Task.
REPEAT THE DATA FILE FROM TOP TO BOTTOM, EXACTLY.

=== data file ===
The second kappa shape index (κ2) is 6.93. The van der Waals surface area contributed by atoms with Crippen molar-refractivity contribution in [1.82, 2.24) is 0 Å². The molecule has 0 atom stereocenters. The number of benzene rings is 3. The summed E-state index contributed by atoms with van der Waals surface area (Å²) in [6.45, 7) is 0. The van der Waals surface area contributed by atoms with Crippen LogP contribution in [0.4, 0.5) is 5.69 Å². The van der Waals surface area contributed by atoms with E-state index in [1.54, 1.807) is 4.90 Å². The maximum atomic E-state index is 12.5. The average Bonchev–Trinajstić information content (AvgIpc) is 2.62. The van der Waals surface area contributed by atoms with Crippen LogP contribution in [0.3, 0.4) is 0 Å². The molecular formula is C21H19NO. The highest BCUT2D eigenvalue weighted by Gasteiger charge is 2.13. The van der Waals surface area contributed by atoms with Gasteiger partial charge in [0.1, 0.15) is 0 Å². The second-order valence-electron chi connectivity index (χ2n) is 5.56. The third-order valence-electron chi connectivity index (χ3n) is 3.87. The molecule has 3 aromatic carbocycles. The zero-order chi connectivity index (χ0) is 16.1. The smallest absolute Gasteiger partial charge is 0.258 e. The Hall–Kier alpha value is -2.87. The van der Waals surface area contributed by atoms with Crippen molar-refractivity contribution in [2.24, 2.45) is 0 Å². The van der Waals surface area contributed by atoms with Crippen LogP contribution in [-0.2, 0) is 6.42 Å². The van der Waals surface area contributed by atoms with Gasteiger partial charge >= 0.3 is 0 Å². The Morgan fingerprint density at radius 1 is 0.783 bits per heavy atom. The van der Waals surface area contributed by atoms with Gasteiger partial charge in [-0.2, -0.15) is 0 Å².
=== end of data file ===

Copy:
The second kappa shape index (κ2) is 6.93. The van der Waals surface area contributed by atoms with Crippen molar-refractivity contribution in [1.82, 2.24) is 0 Å². The molecule has 0 atom stereocenters. The number of benzene rings is 3. The summed E-state index contributed by atoms with van der Waals surface area (Å²) in [6.45, 7) is 0. The van der Waals surface area contributed by atoms with Crippen LogP contribution in [0.4, 0.5) is 5.69 Å². The van der Waals surface area contributed by atoms with E-state index in [1.54, 1.807) is 4.90 Å². The maximum atomic E-state index is 12.5. The average Bonchev–Trinajstić information content (AvgIpc) is 2.62. The van der Waals surface area contributed by atoms with Crippen LogP contribution in [0.3, 0.4) is 0 Å². The molecular formula is C21H19NO. The highest BCUT2D eigenvalue weighted by Gasteiger charge is 2.13. The van der Waals surface area contributed by atoms with Gasteiger partial charge in [0.1, 0.15) is 0 Å². The second-order valence-electron chi connectivity index (χ2n) is 5.56. The third-order valence-electron chi connectivity index (χ3n) is 3.87. The molecule has 3 aromatic carbocycles. The zero-order chi connectivity index (χ0) is 16.1. The smallest absolute Gasteiger partial charge is 0.258 e. The Hall–Kier alpha value is -2.87. The van der Waals surface area contributed by atoms with Crippen molar-refractivity contribution in [2.24, 2.45) is 0 Å². The van der Waals surface area contributed by atoms with Crippen LogP contribution in [-0.2, 0) is 6.42 Å². The van der Waals surface area contributed by atoms with Gasteiger partial charge >= 0.3 is 0 Å². The Morgan fingerprint density at radius 1 is 0.783 bits per heavy atom. The van der Waals surface area contributed by atoms with Gasteiger partial charge in [-0.2, -0.15) is 0 Å².